I'd brought a manicure set, face masks, craft stuff, a sleeping bag, three changes of clothes, swimming stuff, towels, a flannel, cosmetics, four pairs of socks (what was I afraid of - hypothermia?!), millions of felt tips... but no paper to doodle on, and definitely no lovely beautiful bound book full of words to keep me from boredom.
So I decided to look out of the window. Four hours is a long time, but the world decided to give me the best journey I have ever had.
By Warminster, a man in a bright red kilt with equally eye-dazzling frilly red top had revealed himself to my frankly disbelieving gaze, followed by a guy in his 50's with a fluorescent top and lycra shorts. Even blinking rapidly, it took until Salisbury to get them unbranded from my eyelids. (Pretty sure the person next to me thought I was having a stroke... I think giving me CPR was a little uncalled for, though.)
A woman with three kids in matching outfits, having coordinated herself to match. Like a boss. You have to respect a woman with a sense of humour like that.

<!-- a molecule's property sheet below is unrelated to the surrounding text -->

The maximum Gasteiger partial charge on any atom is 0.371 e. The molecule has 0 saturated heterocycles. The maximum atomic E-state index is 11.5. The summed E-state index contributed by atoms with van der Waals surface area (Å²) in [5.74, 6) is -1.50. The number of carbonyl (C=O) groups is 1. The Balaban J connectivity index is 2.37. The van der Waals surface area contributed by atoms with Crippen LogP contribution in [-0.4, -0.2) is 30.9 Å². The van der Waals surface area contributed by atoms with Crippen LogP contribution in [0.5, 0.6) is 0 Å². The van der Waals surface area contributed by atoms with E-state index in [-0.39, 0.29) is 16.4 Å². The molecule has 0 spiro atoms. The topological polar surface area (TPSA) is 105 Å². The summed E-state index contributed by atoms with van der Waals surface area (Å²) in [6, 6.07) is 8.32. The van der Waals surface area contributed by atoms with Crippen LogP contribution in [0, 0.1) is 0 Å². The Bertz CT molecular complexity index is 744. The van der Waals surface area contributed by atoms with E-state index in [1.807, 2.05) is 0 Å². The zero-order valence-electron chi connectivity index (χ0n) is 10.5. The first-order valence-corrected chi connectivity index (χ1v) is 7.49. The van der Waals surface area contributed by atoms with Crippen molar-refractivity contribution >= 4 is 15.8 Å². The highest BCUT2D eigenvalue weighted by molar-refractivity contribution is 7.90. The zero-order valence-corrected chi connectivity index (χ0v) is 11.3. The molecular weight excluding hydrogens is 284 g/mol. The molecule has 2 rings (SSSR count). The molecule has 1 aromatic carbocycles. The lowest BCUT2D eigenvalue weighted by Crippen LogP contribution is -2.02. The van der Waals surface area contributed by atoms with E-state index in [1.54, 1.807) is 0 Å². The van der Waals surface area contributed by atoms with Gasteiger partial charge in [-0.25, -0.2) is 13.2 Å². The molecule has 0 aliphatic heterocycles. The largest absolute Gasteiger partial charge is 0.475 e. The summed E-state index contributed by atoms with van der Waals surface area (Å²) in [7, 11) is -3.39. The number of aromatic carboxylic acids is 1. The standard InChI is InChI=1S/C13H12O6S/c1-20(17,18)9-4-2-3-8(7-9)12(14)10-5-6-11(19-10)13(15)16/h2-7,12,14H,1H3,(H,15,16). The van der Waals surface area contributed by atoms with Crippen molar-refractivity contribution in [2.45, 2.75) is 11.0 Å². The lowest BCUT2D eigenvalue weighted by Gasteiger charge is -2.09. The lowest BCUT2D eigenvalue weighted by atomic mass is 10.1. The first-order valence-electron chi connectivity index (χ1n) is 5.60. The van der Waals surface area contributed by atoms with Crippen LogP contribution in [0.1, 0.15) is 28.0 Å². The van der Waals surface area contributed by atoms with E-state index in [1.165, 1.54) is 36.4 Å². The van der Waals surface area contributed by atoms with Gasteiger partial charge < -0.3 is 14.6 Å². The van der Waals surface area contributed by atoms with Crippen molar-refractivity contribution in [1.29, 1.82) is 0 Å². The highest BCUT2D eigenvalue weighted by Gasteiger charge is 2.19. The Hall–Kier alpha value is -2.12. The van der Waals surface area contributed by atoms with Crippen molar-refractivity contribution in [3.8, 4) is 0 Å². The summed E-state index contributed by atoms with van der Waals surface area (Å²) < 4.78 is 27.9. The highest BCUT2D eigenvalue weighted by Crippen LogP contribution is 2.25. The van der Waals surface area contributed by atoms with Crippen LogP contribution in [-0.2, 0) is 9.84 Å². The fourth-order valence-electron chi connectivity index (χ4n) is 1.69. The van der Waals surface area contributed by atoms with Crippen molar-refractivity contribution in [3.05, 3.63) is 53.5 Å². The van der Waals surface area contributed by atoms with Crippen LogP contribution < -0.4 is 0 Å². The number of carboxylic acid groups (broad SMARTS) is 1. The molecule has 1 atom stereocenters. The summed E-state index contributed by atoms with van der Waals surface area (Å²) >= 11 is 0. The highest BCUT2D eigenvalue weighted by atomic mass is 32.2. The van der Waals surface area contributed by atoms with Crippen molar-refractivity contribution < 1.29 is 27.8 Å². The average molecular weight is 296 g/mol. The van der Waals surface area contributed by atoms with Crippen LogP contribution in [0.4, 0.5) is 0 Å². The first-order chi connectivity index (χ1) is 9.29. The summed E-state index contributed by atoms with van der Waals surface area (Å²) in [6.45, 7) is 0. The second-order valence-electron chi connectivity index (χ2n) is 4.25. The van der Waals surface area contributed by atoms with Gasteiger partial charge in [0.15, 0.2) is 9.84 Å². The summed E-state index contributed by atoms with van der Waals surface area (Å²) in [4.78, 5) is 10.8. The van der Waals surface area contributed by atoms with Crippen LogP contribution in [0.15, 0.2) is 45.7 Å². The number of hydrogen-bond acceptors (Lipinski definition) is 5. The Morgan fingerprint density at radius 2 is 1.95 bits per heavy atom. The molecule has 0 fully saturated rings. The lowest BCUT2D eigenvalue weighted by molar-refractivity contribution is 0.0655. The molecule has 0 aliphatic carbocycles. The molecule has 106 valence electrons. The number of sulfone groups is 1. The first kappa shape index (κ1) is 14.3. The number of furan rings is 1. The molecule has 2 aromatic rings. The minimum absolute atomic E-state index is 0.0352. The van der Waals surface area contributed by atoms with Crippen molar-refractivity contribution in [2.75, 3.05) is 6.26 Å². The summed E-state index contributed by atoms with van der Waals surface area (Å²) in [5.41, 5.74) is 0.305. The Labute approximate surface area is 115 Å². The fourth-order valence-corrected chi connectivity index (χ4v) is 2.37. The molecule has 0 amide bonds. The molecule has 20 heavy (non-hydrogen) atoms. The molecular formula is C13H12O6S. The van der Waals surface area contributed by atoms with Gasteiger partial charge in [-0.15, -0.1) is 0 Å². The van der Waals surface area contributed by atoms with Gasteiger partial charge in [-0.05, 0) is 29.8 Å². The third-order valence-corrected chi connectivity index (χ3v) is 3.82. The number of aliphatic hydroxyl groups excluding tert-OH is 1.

Two random llamas who stared gloomily back at me in a field we slowed down by. It was raining, and they didn't look impressed.
Field after field of scant woolly handfuls of life. I was more than happy to make appropriately cutesy noises, but sheep, please bear in mind that in a few months' time all you will inspire in me is a reflex grab towards mint sauce.
A bloke wearing a cowprint onesie with a tail, standing next to his friend who was dressed as a cowboy with a pair of horns under one arm. Presumably they belonged to the cow, and his friend wasn't pretending he'd hunted him or something.
And the best of all: a guy wearing a where's wally scarf and a red bobble hat. I very nearly got off the train just to meet this brilliant example of all that's good in humanity. I'm pretty sure that glompfing a complete stranger isn't socially acceptable, but I'd like to think that man like that could forgive a few quirks in other people.
C'est tout. Oh how wide and deep and colourful you can be, humanity.